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Tom Douglas’ fallen goat cheese soufflé‎ recipe

crab dish edit

KCPQ-TV

Chef Tom Douglas stopped by Q13 FOX News This Morning to show us how to make his delicious fallen goat cheese souffle with Dungeness crab and pea shoots with a chive hollandaise sauce!

Here are the recipes! Don’t forget, you can also check out his book, Tom Douglas’ Seattle Kitchen!

Fallen Goat Cheese Soufflés with Dungeness Crab and Pea Shoots/Tom Douglas

Makes 6 Servings

Alongside the soufflés, serve a bowl of spring radishes with butter and sea salt.

For the soufflés:

4 tablespoons butter (plus more for buttering the ramekins)

¼ cup all-purpose flour

1½ cups milk

½ cup soft, fresh goat cheese

¼ cup grated Parmesan cheese

3 large eggs, separated

1 teaspoon kosher salt

½ teaspoon freshly grated black pepper

To finish the dish:

¾ pound Dungeness crab meat (2 ounces per serving)

2 cups pea shoots

1 lemon (2 tsp)

Chive hollandaise (see recipe)

Chives for garnish

To make the fallen soufflés, preheat the oven to 375ºF. Butter six 6-ounce oven-proof ramekins and set them in a baking pan. Set aside. To make the béchamel, combine the butter and flour in heavy saucepan over medium heat, stirring until smooth.  Add the milk gradually, whisking until smooth.  Bring to a simmer and cook for about 5 minutes, stirring.  Transfer the béchamel to a bowl and allow to cool slightly.  Whisk in the cheese, egg yolks, salt and pepper.  In another bowl, whip the egg whites to soft peaks. Fold the whites into the béchamel.  Divide the soufflé mixture between the prepared ramekins.  Pour enough hot water into the baking pan to come halfway up the sides of the ramekins.  Place the pan in the oven and bake about 30 minutes, until a toothpick poked in the center of a soufflé comes out clean.  Remove the soufflés from the oven and give them a few minutes to deflate, then remove them from the baking pan.  Unmold the soufflés after they cool slightly.

To finish the dish, combine the crab and pea shoots in a bowl.  Grate 2 teaspoons of zest from the lemon and add to the bowl.  Cut the lemon in half and squeeze some lemon juice over the salad.  Season to taste with salt and pepper.  Top each of the soufflés with some of the crab-pea shoot salad, dividing it evenly.  Drizzle with chive hollandaise, garnish each with chives, and serve.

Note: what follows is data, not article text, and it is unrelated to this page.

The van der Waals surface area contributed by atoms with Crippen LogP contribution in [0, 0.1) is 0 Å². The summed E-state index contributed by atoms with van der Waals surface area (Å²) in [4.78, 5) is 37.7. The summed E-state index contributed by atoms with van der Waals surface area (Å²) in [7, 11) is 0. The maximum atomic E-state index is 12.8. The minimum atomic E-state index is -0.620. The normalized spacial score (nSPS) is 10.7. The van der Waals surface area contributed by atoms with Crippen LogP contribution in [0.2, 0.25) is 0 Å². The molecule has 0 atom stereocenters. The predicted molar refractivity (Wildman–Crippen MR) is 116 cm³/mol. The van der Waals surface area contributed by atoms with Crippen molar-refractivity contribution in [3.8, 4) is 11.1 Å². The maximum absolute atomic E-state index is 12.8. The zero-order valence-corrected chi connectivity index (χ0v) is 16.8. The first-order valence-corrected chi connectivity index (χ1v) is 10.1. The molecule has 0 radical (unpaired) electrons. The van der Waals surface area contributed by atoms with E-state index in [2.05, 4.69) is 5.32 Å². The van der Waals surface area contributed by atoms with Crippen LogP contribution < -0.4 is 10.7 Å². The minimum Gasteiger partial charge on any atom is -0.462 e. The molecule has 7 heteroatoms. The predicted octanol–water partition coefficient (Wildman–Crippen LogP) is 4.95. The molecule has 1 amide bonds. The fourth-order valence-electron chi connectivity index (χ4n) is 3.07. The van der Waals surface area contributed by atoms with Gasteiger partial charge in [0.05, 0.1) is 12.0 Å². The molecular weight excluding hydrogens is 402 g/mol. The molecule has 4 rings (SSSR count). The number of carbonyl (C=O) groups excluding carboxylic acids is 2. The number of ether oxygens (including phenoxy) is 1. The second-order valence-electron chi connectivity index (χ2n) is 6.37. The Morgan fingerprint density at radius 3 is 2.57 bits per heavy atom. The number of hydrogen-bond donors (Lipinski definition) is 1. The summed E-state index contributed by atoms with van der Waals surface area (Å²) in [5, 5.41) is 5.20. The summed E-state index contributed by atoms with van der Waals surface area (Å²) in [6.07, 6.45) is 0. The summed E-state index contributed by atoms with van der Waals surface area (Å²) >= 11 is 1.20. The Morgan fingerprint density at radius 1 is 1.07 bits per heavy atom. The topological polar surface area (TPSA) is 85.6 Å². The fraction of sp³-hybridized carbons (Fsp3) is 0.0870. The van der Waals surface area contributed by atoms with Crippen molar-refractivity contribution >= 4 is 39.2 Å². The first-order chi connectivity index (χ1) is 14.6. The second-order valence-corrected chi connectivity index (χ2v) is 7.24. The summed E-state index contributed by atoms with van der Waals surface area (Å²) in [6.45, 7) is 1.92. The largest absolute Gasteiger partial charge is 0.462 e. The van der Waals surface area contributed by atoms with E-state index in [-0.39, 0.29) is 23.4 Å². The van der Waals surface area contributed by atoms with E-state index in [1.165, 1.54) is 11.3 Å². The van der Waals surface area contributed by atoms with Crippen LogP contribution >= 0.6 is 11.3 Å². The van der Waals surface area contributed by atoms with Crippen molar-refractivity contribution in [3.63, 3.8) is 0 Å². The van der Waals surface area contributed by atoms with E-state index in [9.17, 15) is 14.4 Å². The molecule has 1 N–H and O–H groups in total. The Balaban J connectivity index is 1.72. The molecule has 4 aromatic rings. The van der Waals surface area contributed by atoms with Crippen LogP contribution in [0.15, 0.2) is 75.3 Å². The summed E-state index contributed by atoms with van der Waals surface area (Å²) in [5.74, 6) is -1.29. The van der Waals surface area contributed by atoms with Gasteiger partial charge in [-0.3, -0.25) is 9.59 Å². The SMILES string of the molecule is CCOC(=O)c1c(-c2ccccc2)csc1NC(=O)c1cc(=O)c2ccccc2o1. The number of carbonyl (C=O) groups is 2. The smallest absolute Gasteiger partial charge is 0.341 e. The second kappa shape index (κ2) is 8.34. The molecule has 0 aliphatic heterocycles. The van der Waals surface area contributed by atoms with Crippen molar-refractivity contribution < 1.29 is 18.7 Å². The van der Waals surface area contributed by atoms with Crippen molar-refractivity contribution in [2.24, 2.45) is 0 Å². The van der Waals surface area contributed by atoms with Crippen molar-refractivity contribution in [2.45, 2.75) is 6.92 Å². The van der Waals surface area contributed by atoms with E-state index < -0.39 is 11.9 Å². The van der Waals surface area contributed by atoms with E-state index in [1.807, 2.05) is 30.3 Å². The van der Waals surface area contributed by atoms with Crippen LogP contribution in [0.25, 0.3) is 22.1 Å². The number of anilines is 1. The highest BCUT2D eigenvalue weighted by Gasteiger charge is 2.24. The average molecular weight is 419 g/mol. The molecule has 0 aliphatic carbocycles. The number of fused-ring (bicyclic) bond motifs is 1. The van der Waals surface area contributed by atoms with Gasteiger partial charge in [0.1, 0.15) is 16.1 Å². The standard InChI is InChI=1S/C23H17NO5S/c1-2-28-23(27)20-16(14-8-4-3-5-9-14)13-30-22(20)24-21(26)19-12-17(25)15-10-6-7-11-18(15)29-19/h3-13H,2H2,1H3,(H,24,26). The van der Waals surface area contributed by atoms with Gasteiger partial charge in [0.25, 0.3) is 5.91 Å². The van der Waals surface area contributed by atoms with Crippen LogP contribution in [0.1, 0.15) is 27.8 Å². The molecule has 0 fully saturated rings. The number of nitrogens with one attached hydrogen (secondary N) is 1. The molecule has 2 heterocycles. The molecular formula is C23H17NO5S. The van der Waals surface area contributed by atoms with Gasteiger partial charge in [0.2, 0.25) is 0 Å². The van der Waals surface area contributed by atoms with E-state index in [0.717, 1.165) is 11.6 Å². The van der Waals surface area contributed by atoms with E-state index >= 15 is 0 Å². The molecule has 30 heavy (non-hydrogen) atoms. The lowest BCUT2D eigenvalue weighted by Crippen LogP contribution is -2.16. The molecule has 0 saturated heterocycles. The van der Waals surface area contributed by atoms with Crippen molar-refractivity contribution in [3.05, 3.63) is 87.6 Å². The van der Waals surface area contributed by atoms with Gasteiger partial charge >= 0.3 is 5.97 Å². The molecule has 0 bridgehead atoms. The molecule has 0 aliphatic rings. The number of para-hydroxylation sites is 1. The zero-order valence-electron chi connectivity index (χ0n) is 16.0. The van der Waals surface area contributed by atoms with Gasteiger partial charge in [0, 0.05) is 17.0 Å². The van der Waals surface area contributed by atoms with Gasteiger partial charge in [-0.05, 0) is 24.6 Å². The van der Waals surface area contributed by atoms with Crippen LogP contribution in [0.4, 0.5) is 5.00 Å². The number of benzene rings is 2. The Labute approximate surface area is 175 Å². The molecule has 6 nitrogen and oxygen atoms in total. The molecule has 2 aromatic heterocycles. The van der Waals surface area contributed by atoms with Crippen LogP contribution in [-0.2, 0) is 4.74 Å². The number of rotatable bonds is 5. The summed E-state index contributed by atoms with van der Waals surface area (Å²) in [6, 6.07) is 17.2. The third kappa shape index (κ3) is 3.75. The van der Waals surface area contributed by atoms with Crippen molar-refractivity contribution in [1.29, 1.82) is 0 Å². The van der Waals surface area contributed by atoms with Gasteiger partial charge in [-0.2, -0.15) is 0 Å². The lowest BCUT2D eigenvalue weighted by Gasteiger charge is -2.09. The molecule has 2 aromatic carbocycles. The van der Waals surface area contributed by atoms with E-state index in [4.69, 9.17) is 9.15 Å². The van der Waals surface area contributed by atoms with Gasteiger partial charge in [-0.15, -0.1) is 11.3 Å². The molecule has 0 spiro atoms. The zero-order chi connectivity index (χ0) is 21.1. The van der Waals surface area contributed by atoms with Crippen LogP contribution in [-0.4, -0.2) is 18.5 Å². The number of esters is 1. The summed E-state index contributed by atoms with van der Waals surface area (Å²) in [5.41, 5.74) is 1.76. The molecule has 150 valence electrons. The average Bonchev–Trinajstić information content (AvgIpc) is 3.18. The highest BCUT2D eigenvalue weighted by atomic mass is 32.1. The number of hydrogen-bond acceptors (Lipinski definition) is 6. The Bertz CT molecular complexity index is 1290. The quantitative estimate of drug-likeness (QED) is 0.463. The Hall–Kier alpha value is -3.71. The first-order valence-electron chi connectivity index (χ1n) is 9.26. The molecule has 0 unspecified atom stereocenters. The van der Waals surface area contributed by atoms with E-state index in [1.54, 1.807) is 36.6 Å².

Chive Hollandaise/ Tom Douglas 

1 tablespoon finely chopped shallot

3 tablespoons Champagne vinegar or other mild vinegar

3 large yolks

2 tablespoons hot water

1 cup (2 sticks) unsalted butter (8 ounces)

2 teaspoons sliced chives

1½ teaspoons freshly squeezed lemon juice

Kosher salt and freshly ground black pepper

To make the shallot reduction,  put the shallot in a very small pan or skillet and cover with the vinegar.  Cook over medium-high heat, adjusting the heat as needed, until all the liquid is cooked away, about 5 to 6 minutes.  Remove the pan from the heat and set the shallot reduction aside.

Set up a saucepan with 2 or 3 inches of water and bring it to just under a simmer over medium heat.  Choose a saucepan that will be large and wide enough to hold a metal bowl and function as a “water bath.”

In the metal bowl that you have chosen for your water bath (but not over the heat), using a whisk, whisk the yolks lightly together.   Lightly whisk in the hot water (you can measure it out from the water in the saucepan), then set the bowl over the saucepan of barely simmering water. (The hot water should not be touching the bottom of the bowl.)  Use your whisk to whisk the eggs in a back and forth motion.  Don’t whisk in any air and don’t get the eggs up the sides of the bowl where they will scramble and cook.  Be sure the water in the sauce pan is hot but barely at a simmer. Turn the heat down or turn it off if you think your eggs are in danger of curdling.  Keep steadily whisking the eggs back and forth until very thick (but not scrambled or curdled), about 3 to 4 minutes.

Remove the bowl from the heat and whisk in the shallot reduction. Meanwhile melt the butter in a small saucepan over medium heat.  Transfer the butter to a Pyrex liquid measuring cup to make pouring easier.  Add the hot butter to the eggs very gradually, whisking constantly (you don’t have to do the careful back and forth whisking here; just whisk vigorously and steadily) until all the butter is added.  When you are finished adding the butter, if your hollandaise is thicker than you like it, whisk in a tablespoon or more of hot water.  Add the chives and lemon juice and season to taste with salt and pepper.  Keep the hollandaise warm (a thermos works well).

 

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